Your Knee Bone is Connected to Your – Diabetes Medication!!!!

by DavalosMcCormack on May 1, 2008

I learned through hard experience that mixing drinks is never a good idea. A few pints of beer, some red wine, a glass of champagne and boom!! you have a recipe for a nasty hangover. That briefly fun but ultimately painful lesson is going to come in handy as my body ages. At least it will if a couple of new studies are correct. And let’s face it, that’s always a toss-up.

A study in the April 28th issue of the Archives of Internal Medicine says that a widely used class of diabetes medications may increase your risk of fractures. What class? You had to ask didn’t you. OK, it’s the insulin-sensitizing thiazolidinediones – and no, I don’t know how to pronounce it! But the specific drug names are pioglitazone and rosiglitazone and if I ever have twins that is what I’ll call them.
Apparently these drugs result in slower bone formation and faster bone loss. Which is not a good thing because it means it puts you at double or even triple the risk for a hip or other serious fracture. Not a fun experience.

So, why not just take an osteoporosis drug to help counter the effects of the diabetes drug? Good question and I’m glad you asked, because another new study says a popular osteoporosis drug can increase your risk of heart problems.

The study, in the same issue of the Archives of blah blah as the other study, says Alendronate can increase your risk of atrial fibrillation, that’s a type of irregular heartbeat that can increase your risk of a stroke.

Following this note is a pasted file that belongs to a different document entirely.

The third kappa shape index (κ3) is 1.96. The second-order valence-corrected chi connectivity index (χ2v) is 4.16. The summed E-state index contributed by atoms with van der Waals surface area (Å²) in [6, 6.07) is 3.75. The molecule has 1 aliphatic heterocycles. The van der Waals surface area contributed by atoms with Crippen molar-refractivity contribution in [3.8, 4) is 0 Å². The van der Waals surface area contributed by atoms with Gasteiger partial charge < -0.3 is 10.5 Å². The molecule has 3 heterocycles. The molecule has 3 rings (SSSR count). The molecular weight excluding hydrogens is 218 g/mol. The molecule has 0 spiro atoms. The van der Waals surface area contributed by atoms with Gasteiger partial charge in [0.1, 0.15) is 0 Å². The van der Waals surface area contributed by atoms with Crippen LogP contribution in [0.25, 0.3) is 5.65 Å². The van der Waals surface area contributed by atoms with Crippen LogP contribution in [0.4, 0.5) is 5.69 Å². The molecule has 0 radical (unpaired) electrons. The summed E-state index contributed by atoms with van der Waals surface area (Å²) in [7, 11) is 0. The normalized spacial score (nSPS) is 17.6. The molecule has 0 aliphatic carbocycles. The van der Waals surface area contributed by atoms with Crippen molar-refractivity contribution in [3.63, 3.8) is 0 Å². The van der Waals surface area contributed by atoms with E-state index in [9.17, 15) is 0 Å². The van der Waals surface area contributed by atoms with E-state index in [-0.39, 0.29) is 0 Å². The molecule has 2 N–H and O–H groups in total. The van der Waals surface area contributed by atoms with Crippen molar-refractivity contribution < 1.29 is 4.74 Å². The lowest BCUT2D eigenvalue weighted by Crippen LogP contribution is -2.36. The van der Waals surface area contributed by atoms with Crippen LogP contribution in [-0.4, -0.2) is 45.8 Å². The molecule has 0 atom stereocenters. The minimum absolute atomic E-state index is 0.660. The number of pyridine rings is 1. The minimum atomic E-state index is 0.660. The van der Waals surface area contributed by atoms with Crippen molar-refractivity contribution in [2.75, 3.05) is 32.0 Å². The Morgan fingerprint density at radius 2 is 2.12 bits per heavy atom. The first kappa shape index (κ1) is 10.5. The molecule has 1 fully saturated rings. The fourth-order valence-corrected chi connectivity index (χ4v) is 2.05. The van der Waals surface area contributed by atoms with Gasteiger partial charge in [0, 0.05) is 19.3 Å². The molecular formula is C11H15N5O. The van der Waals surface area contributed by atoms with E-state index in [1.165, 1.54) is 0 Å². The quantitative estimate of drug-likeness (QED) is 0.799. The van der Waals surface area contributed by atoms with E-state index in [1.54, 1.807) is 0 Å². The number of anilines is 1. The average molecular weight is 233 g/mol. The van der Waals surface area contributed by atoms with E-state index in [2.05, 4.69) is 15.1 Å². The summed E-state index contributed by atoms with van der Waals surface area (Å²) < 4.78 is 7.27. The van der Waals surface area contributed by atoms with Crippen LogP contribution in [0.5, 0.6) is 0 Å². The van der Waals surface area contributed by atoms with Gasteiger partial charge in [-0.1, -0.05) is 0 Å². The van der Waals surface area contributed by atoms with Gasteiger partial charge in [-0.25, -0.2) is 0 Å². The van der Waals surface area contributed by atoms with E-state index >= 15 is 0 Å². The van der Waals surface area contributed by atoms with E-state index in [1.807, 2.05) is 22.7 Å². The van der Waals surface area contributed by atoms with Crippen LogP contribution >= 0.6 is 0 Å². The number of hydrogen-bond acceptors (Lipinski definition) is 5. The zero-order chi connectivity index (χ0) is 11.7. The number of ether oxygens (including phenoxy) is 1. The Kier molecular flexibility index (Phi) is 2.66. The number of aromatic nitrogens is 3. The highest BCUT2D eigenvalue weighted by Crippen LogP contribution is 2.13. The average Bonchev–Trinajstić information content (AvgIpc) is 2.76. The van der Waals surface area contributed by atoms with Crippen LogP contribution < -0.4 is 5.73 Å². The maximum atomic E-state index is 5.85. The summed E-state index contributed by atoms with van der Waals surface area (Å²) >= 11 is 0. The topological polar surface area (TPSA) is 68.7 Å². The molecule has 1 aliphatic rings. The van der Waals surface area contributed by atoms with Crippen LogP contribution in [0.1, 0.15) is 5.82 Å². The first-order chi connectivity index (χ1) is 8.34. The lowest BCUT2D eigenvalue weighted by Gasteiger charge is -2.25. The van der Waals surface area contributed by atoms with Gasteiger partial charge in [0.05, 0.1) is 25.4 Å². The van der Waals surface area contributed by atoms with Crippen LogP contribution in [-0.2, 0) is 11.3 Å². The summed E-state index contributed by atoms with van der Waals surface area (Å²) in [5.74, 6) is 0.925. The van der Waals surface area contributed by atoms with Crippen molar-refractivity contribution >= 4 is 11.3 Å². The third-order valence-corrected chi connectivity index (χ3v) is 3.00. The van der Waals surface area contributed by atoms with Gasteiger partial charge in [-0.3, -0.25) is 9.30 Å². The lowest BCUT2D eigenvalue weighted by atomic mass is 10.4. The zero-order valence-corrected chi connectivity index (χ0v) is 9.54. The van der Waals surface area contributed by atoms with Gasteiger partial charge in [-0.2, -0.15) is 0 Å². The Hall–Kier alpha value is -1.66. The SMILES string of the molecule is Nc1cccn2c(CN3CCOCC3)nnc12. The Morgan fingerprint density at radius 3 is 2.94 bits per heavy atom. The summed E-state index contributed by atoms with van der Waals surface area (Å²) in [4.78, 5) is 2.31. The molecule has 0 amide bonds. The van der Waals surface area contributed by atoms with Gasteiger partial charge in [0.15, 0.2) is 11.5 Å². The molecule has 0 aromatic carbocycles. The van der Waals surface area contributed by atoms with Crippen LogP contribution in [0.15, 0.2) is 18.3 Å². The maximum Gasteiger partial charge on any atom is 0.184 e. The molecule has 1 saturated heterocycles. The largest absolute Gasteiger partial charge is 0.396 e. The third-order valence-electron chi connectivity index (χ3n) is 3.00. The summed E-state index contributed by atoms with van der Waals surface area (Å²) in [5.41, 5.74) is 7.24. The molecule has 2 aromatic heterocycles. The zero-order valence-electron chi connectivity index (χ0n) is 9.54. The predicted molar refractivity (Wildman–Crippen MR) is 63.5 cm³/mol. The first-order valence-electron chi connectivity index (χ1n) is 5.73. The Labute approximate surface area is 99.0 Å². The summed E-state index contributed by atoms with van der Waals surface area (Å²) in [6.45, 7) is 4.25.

So, let’s recap. You have diabetes so you take one drug. That puts you at risk of weak bones and increased risk of fractures so you take another drug to strengthen your bones but that puts you at increased risk of stroke. So what do you do then? Take another drug. Which puts you at risk of who knows what by itself, let alone when combined with all the other drugs.

With many Americans, particularly older ones, taking multiple medications for a variety of health problems you have to wonder what other health problems those medications are causing. And not just by themselves, think of the cocktail effect of mixing all those drugs together, on a daily basis. It’s as if I mixed my beer and wine and champagne all in one glass. That would cause one heck of a hangover.

But wait, there’s more! You can avoid taking any of those medications in the first place. A little exercise and watching what you eat can not only reduce your risk of diabetes but also strengthen your bones, so you don’t have to take any drugs. The choice, as always, is ours. The only question now is what would you rather do?

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